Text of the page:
For the last six months, Verizon was doing well. It introduced an excellent Unlimited data plan with minimal restrictions and an affordable price, and subscribers fell over themselves to sign up.

Well, that’s all out the window. This morning, Verizon made some significant changes to its Unlimited plan that makes it more expensive and worse, and it’s started throttling all smartphone video — on any plan, regardless of price — to 720p.

We’ll come back to the plans and Verizon’s need for a new dictionary in a moment, but first, let’s talk about why Verizon had to make these changes in the first place. Simply put, I don’t think Verizon’s network can keep up.

According to data put out by two testing companies — OpenSignal and Ookla (the company behind — Verizon’s average network speed has slowed since the introduction of unlimited data plans. The drop in speed is a few percentage points overall, but the problem is probably more related to congestion at popular spots during peak times. If everyone is streaming video over the network while waiting at the airport, for example, that’s going to put the crunch on the network.

Now, that’s just speculation, because it’s surprisingly difficult to get good data on mobile networks, thanks to the massive size, complexity, and difficulty of testing. Add to that the fact that networks actually pay testing companies for the “awards” that they hand out every few months, and you understand why it’s difficult to take anything at face value.

Ookla network data, interpreted by T-Mobile, that shows Verizon’s average speed slowing after introduction of unlimited data plans

OpenSignal and Ookla are both paid by T-Mobile (for the rights to publish data, not for the testing itself), and both use crowdsourced testing that relies on speedtests run through apps on users’ smartphones. That makes it difficult to scientifically control the data, but it does have the advantage of a huge sample size and more real-time results.

Verizon, on the other hand, prefers to point to RootMetrics, a company that conducts drive testing to evaluate network performance. Verizon’s director of corporate communications, Kelly Crummey, said that “Eight times in a row RootMetrics has declared Verizon the “undisputed leader” for overall network coverage and reliability. That’s eight straight times Verizon has been named #1. And speed? We’ve won that the past seven times in a row.”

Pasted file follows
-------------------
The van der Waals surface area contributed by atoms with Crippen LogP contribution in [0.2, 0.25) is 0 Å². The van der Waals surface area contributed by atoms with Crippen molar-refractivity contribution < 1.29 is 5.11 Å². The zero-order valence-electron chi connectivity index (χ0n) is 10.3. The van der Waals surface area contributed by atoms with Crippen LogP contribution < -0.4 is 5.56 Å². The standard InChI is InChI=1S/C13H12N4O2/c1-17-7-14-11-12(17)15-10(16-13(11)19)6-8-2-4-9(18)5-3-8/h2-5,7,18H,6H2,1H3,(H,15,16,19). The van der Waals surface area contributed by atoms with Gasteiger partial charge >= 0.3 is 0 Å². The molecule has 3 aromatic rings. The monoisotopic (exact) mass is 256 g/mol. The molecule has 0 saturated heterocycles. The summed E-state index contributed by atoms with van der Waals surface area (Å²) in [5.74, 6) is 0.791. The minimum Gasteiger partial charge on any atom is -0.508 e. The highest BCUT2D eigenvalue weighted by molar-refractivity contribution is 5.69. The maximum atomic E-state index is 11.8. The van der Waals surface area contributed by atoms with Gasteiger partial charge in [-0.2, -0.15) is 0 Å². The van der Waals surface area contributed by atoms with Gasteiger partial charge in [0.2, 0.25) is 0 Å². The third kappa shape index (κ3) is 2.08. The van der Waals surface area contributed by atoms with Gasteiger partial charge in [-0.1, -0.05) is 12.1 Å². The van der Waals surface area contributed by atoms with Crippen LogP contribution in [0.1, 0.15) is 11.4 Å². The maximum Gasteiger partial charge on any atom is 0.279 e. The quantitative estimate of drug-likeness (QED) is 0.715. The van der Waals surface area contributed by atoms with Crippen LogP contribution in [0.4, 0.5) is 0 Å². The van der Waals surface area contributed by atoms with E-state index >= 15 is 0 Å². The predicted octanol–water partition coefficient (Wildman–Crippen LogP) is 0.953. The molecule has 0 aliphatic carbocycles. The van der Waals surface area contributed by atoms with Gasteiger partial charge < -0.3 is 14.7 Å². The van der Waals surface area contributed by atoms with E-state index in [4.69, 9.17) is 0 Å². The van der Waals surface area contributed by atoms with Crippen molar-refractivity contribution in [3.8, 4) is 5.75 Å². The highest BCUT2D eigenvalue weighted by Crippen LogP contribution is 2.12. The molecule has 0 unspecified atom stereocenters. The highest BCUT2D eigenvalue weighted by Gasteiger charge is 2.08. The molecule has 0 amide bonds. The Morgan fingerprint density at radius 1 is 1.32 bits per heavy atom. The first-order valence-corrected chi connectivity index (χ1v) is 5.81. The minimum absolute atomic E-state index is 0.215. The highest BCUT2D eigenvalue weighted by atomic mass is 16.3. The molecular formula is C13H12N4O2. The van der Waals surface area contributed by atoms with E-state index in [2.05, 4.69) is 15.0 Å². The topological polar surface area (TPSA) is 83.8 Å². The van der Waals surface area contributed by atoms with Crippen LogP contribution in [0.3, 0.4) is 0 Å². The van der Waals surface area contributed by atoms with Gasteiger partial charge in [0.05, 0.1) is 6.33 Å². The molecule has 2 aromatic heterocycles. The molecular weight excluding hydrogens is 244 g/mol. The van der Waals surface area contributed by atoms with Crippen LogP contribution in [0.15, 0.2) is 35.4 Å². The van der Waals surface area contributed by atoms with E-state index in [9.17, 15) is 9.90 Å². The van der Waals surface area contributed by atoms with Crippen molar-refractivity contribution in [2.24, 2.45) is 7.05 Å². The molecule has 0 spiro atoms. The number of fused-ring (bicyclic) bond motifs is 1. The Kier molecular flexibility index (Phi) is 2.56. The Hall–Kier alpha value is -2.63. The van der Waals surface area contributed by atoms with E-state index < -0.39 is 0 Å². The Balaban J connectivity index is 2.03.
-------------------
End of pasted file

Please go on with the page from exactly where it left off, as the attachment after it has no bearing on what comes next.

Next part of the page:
Guess which testing company Verizon pays.

Now, as I said, proving that Verizon’s network has been slowed down by Unlimited is impossible if you don’t work at Verizon — and its executives are saying the opposite. Mike Haberman, Verizon’s VP of network support, told me that the data from Ookla and OpenSignal “doesn’t line up at all with what I see,” said that congestion “is not an issue” for Verizon, and that the network is “stronger than ever.”

But if that’s the case, why would Verizon put so many restrictions on its flagship plan? The introduction of Verizon’s Unlimited plan — which only stood out from the competition because of the 10GB hotspot allowance and HD video! — saw great results for Verizon, with thousands of new customers signing up and Verizon having an extremely strong Q2 as a result. Verizon specifically cited the introduction of Unlimited plans as the reason why the company saw 356,000 new phone lines added in Q2, versus 86,000 a year before.

Having a good unlimited plan was doing wonders for Verizon’s bottom line. So the only reasonable explanation I can see for throttling video to 1080p — even on the most expensive plan — is that it was causing problems for the network. Verizon’s only rationale for the changes today is “We are offering choices on unlimited now because everyone deserves to experience unlimited on America’s best wireless network” — which is a nice way of completely avoiding the question.

This isn’t a made-up controversy, by the way. Customers are already mad about the changes on social media, and Verizon retail employees — the people who have to sell the plans — are furious. One said to me “read this on the way to work, realized this entire week is going to suck.” Another simply said “Welp. There goes my commission.”

Sherrif Hanna, a technical marketer for Qualcomm (which makes a lot of the equipment used in Verizon’s network) didn’t pull any punches either:

Of course, T-Mobile’s John Legere was quick to pile on:

Now, every network, including T-Mobile, strains the definition of “Unlimited,” and most include some kind of throttling and usage cap. T-Mobile’s basic unlimited plan, T-Mobile One, also includes caps on video quality and hotpost usage. You have to spend a couple extra bucks on an add-on to get HD video and a usable mobile hotspot allowance.

But Verizon’s gone about the changes in a bad way. Existing customers will be subject to the video throttling, even including much older customers on the grandfathered unlimited plan. Verizon says that there’s no real visible difference in quality between 720p video and anything higher when you’re watching it on a phone, which must be why so many people are spending $800 on top-end Android devices with 1440p displays — it’s because they can’t tell the difference.

In short: no-one begrudges a network taking steps to address congestion and keep speeds usable and fast for everyone. But Verizon’s gone about this in the wrong way, by not being open about the changes, and forcing them on existing customers overnight.

It’s exactly this kind of strong-arm, technically-legal-but-really-a-sleazy-move kinda thing that makes people hate telecoms companies in the first place — and it’s the reason why people actually like T-Mobile, despite its prices being nearly the same and the CEO having a penchant for awful onesies. Until Verizon buckles down and starts being transparent, the Uncarrier is going to keep whooping its ass.

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